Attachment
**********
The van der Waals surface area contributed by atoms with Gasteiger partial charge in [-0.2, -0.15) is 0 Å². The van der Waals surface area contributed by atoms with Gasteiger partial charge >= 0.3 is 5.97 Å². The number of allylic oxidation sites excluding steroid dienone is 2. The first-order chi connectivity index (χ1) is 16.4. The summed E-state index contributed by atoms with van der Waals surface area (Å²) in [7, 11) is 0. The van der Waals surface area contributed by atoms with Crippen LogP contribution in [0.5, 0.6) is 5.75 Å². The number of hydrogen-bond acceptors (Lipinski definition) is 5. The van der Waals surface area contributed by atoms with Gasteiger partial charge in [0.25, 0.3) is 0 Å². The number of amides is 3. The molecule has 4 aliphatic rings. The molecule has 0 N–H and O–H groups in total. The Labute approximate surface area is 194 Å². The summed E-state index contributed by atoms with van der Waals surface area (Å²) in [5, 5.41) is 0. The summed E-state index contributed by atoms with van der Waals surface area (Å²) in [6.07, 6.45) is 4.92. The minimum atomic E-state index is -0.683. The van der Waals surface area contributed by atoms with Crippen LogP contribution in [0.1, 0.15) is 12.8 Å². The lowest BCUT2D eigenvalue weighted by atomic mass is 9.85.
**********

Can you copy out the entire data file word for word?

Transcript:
The van der Waals surface area contributed by atoms with Gasteiger partial charge in [-0.2, -0.15) is 0 Å². The van der Waals surface area contributed by atoms with Gasteiger partial charge >= 0.3 is 5.97 Å². The number of allylic oxidation sites excluding steroid dienone is 2. The first-order chi connectivity index (χ1) is 16.4. The summed E-state index contributed by atoms with van der Waals surface area (Å²) in [7, 11) is 0. The van der Waals surface area contributed by atoms with Crippen LogP contribution in [0.5, 0.6) is 5.75 Å². The number of hydrogen-bond acceptors (Lipinski definition) is 5. The van der Waals surface area contributed by atoms with Gasteiger partial charge in [0.25, 0.3) is 0 Å². The number of amides is 3. The molecule has 4 aliphatic rings. The molecule has 0 N–H and O–H groups in total. The Labute approximate surface area is 194 Å². The summed E-state index contributed by atoms with van der Waals surface area (Å²) in [5, 5.41) is 0. The summed E-state index contributed by atoms with van der Waals surface area (Å²) in [6.07, 6.45) is 4.92. The minimum atomic E-state index is -0.683. The van der Waals surface area contributed by atoms with Crippen LogP contribution in [0.1, 0.15) is 12.8 Å². The lowest BCUT2D eigenvalue weighted by atomic mass is 9.85.